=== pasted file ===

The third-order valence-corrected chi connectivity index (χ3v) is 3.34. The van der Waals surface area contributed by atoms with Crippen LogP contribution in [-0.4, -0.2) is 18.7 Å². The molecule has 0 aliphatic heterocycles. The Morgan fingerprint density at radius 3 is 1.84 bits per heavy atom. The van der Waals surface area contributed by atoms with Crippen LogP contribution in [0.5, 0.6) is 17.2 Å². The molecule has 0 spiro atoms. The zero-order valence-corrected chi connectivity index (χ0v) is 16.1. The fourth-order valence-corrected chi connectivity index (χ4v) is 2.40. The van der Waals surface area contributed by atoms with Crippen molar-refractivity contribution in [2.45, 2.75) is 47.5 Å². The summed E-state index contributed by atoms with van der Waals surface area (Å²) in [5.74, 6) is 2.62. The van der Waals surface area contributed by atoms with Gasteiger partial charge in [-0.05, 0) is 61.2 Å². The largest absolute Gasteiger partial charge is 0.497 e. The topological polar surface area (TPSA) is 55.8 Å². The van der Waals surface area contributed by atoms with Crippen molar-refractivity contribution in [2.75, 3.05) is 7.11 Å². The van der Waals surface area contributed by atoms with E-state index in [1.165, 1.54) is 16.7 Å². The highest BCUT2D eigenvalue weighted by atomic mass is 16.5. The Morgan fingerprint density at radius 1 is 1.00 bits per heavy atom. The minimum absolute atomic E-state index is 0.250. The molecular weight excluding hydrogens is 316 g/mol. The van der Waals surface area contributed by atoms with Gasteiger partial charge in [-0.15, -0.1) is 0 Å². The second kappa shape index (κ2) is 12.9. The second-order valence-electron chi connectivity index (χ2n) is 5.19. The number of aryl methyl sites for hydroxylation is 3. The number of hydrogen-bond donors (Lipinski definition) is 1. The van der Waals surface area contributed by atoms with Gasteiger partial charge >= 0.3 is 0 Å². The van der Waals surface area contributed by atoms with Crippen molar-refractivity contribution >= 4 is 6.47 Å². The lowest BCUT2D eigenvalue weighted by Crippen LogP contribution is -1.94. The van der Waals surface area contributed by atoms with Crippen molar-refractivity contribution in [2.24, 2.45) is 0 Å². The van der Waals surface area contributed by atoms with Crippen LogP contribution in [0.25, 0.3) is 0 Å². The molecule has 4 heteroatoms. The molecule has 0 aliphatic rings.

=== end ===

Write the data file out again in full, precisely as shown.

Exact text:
The third-order valence-corrected chi connectivity index (χ3v) is 3.34. The van der Waals surface area contributed by atoms with Crippen LogP contribution in [-0.4, -0.2) is 18.7 Å². The molecule has 0 aliphatic heterocycles. The Morgan fingerprint density at radius 3 is 1.84 bits per heavy atom. The van der Waals surface area contributed by atoms with Crippen LogP contribution in [0.5, 0.6) is 17.2 Å². The molecule has 0 spiro atoms. The zero-order valence-corrected chi connectivity index (χ0v) is 16.1. The fourth-order valence-corrected chi connectivity index (χ4v) is 2.40. The van der Waals surface area contributed by atoms with Crippen molar-refractivity contribution in [2.45, 2.75) is 47.5 Å². The summed E-state index contributed by atoms with van der Waals surface area (Å²) in [5.74, 6) is 2.62. The van der Waals surface area contributed by atoms with Gasteiger partial charge in [-0.05, 0) is 61.2 Å². The largest absolute Gasteiger partial charge is 0.497 e. The topological polar surface area (TPSA) is 55.8 Å². The van der Waals surface area contributed by atoms with Crippen molar-refractivity contribution in [2.75, 3.05) is 7.11 Å². The van der Waals surface area contributed by atoms with E-state index in [1.165, 1.54) is 16.7 Å². The highest BCUT2D eigenvalue weighted by atomic mass is 16.5. The Morgan fingerprint density at radius 1 is 1.00 bits per heavy atom. The minimum absolute atomic E-state index is 0.250. The molecular weight excluding hydrogens is 316 g/mol. The van der Waals surface area contributed by atoms with Gasteiger partial charge in [-0.15, -0.1) is 0 Å². The second kappa shape index (κ2) is 12.9. The second-order valence-electron chi connectivity index (χ2n) is 5.19. The number of aryl methyl sites for hydroxylation is 3. The number of hydrogen-bond donors (Lipinski definition) is 1. The van der Waals surface area contributed by atoms with Gasteiger partial charge >= 0.3 is 0 Å². The van der Waals surface area contributed by atoms with Crippen molar-refractivity contribution >= 4 is 6.47 Å². The lowest BCUT2D eigenvalue weighted by Crippen LogP contribution is -1.94. The van der Waals surface area contributed by atoms with Crippen molar-refractivity contribution in [2.24, 2.45) is 0 Å². The van der Waals surface area contributed by atoms with Crippen LogP contribution in [0.25, 0.3) is 0 Å². The molecule has 4 heteroatoms. The molecule has 0 aliphatic rings.